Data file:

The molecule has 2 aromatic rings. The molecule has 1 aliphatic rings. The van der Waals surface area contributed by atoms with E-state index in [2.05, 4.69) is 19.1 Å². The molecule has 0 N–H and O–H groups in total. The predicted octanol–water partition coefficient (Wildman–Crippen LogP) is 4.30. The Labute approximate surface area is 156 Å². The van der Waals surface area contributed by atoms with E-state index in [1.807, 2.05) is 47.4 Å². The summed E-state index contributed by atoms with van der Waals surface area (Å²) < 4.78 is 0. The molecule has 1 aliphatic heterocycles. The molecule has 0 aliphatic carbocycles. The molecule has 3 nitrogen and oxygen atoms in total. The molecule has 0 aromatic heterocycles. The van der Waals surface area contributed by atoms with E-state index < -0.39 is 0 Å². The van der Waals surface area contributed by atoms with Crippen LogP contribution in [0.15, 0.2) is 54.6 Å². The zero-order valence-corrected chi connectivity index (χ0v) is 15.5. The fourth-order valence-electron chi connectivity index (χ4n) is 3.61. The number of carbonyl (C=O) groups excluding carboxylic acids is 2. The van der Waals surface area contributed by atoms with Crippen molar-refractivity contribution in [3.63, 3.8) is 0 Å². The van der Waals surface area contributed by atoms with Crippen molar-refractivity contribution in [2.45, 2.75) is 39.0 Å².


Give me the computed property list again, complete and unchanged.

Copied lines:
The molecule has 2 aromatic rings. The molecule has 1 aliphatic rings. The van der Waals surface area contributed by atoms with E-state index in [2.05, 4.69) is 19.1 Å². The molecule has 0 N–H and O–H groups in total. The predicted octanol–water partition coefficient (Wildman–Crippen LogP) is 4.30. The Labute approximate surface area is 156 Å². The van der Waals surface area contributed by atoms with E-state index in [1.807, 2.05) is 47.4 Å². The summed E-state index contributed by atoms with van der Waals surface area (Å²) < 4.78 is 0. The molecule has 1 aliphatic heterocycles. The molecule has 0 aliphatic carbocycles. The molecule has 3 nitrogen and oxygen atoms in total. The molecule has 0 aromatic heterocycles. The van der Waals surface area contributed by atoms with E-state index < -0.39 is 0 Å². The van der Waals surface area contributed by atoms with Crippen LogP contribution in [0.15, 0.2) is 54.6 Å². The zero-order valence-corrected chi connectivity index (χ0v) is 15.5. The fourth-order valence-electron chi connectivity index (χ4n) is 3.61. The number of carbonyl (C=O) groups excluding carboxylic acids is 2. The van der Waals surface area contributed by atoms with Crippen molar-refractivity contribution in [3.63, 3.8) is 0 Å². The van der Waals surface area contributed by atoms with Crippen molar-refractivity contribution in [2.45, 2.75) is 39.0 Å².